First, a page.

The treatment landscape for CDI also has changed over the past few years, noted Kim Ly, PharmD, a clinical pharmacy specialist in critical care and infectious diseases at Sunrise Hospital and Medical Center, in Las Vegas. Bezlotoxumab (Zinplava, Merck), a monoclonal antibody, is now approved for combination treatment of toxin B–producing CDI, along with an established antibiotic. Additionally, metronidazole, while still approved for the treatment of CDI, is no longer recommended by IDSA/SHEA as a first-line agent for primary CDI in adults.
“For severe initial episodes of CDI, oral vancomycin and fidaxomicin [Dificid, Merck] are now the preferred agents, and metronidazole is only recommended for nonsevere initial episodes when patients are unable to be treated with oral vancomycin or fidaxomicin,” Kim explained.
For a first recurrence of CDI, the IDSA/SHEA guidelines recommend administering oral vancomycin as a tapered and pulsed regimen or fidaxomicin, rather than a standard 10-day course of vancomycin. For subsequent recurrences, clinicians can use the same regimen, with the addition of a standard course of oral vancomycin followed by rifaximin or fecal microbiota transplantation (FMT).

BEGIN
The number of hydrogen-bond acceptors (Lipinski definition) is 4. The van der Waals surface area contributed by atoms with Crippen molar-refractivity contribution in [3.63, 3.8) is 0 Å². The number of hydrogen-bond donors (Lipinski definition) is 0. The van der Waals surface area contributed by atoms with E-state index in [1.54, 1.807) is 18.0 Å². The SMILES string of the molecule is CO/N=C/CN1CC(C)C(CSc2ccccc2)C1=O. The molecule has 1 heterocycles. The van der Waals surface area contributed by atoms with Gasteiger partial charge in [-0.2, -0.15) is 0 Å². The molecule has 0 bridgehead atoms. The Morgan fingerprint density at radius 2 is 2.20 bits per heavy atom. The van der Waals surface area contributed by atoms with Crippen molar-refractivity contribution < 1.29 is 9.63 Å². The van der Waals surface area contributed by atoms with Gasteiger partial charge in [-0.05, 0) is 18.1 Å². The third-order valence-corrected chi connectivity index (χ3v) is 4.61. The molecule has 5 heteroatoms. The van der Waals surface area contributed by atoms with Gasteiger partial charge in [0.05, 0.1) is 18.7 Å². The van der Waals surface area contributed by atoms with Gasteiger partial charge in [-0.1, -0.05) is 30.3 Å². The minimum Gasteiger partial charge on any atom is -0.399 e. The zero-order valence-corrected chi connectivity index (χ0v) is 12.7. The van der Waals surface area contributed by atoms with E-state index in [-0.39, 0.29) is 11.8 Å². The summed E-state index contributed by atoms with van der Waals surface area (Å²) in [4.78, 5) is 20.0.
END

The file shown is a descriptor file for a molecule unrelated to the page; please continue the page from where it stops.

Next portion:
Metronidazole comes into play again in the management of fulminant CDI, Ly noted.
“The IDSA/SHEA guidelines recommend treating this with oral or rectal vancomycin 500 mg four times daily along with intravenous metronidazole,” she explained.
Given that antibiotic-induced microbiota disruption “is far and away the number one precipitant for getting recurrent CDI,” selecting the CDI treatment with the least impact on the microbiota is important, said former IDSA president Cynthia Sears, MD, a professor in the Department of Medicine, Division of Infectious Diseases, at the Johns Hopkins University School of Medicine, in Baltimore.